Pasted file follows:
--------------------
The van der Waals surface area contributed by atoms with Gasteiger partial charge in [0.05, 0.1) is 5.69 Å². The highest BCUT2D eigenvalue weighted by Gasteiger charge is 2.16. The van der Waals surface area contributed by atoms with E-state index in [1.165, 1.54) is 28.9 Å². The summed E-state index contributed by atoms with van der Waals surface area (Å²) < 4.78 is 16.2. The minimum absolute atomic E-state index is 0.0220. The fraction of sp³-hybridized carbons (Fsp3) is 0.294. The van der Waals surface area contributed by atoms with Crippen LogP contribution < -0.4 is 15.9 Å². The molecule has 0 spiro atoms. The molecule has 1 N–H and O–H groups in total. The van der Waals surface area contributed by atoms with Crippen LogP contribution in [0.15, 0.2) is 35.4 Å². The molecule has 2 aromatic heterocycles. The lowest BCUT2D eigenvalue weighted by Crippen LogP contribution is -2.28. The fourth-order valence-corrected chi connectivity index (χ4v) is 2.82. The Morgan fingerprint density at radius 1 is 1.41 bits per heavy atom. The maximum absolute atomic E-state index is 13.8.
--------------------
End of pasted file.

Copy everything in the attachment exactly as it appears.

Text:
The van der Waals surface area contributed by atoms with Gasteiger partial charge in [0.05, 0.1) is 5.69 Å². The highest BCUT2D eigenvalue weighted by Gasteiger charge is 2.16. The van der Waals surface area contributed by atoms with E-state index in [1.165, 1.54) is 28.9 Å². The summed E-state index contributed by atoms with van der Waals surface area (Å²) < 4.78 is 16.2. The minimum absolute atomic E-state index is 0.0220. The fraction of sp³-hybridized carbons (Fsp3) is 0.294. The van der Waals surface area contributed by atoms with Crippen LogP contribution < -0.4 is 15.9 Å². The molecule has 0 spiro atoms. The molecule has 1 N–H and O–H groups in total. The van der Waals surface area contributed by atoms with Crippen LogP contribution in [0.15, 0.2) is 35.4 Å². The molecule has 2 aromatic heterocycles. The lowest BCUT2D eigenvalue weighted by Crippen LogP contribution is -2.28. The fourth-order valence-corrected chi connectivity index (χ4v) is 2.82. The Morgan fingerprint density at radius 1 is 1.41 bits per heavy atom. The maximum absolute atomic E-state index is 13.8.